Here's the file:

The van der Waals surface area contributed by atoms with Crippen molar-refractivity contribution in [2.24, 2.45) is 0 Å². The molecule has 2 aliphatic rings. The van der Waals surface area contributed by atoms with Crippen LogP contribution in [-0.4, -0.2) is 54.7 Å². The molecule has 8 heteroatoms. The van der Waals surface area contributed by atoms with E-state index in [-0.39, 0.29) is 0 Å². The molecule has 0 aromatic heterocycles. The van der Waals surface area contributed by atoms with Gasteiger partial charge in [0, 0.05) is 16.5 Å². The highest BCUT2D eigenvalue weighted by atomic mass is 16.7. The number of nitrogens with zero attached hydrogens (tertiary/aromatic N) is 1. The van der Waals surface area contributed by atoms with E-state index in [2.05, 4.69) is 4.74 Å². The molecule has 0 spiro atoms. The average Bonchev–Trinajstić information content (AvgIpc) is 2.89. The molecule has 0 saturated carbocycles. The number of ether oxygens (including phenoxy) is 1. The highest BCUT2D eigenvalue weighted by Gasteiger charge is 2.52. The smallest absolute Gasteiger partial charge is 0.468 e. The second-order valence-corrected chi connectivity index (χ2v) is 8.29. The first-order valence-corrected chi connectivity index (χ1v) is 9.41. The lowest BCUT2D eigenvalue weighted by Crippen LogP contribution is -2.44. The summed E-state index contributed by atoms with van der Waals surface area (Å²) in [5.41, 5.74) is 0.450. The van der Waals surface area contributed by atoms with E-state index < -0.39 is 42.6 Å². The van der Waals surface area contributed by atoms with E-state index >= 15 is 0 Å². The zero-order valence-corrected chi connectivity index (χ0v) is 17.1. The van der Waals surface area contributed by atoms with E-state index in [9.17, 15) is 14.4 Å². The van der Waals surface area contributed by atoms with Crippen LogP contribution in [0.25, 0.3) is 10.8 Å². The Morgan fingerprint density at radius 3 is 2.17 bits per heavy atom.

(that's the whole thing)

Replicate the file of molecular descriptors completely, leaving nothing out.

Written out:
The van der Waals surface area contributed by atoms with Crippen molar-refractivity contribution in [2.24, 2.45) is 0 Å². The molecule has 2 aliphatic rings. The van der Waals surface area contributed by atoms with Crippen LogP contribution in [-0.4, -0.2) is 54.7 Å². The molecule has 8 heteroatoms. The van der Waals surface area contributed by atoms with E-state index in [-0.39, 0.29) is 0 Å². The molecule has 0 aromatic heterocycles. The van der Waals surface area contributed by atoms with Gasteiger partial charge in [0, 0.05) is 16.5 Å². The highest BCUT2D eigenvalue weighted by atomic mass is 16.7. The number of nitrogens with zero attached hydrogens (tertiary/aromatic N) is 1. The van der Waals surface area contributed by atoms with E-state index in [2.05, 4.69) is 4.74 Å². The molecule has 0 spiro atoms. The average Bonchev–Trinajstić information content (AvgIpc) is 2.89. The molecule has 0 saturated carbocycles. The number of ether oxygens (including phenoxy) is 1. The highest BCUT2D eigenvalue weighted by Gasteiger charge is 2.52. The smallest absolute Gasteiger partial charge is 0.468 e. The second-order valence-corrected chi connectivity index (χ2v) is 8.29. The first-order valence-corrected chi connectivity index (χ1v) is 9.41. The lowest BCUT2D eigenvalue weighted by Crippen LogP contribution is -2.44. The summed E-state index contributed by atoms with van der Waals surface area (Å²) in [5.41, 5.74) is 0.450. The van der Waals surface area contributed by atoms with E-state index < -0.39 is 42.6 Å². The van der Waals surface area contributed by atoms with E-state index >= 15 is 0 Å². The zero-order valence-corrected chi connectivity index (χ0v) is 17.1. The van der Waals surface area contributed by atoms with E-state index in [9.17, 15) is 14.4 Å². The van der Waals surface area contributed by atoms with Crippen LogP contribution in [0.25, 0.3) is 10.8 Å². The Morgan fingerprint density at radius 3 is 2.17 bits per heavy atom.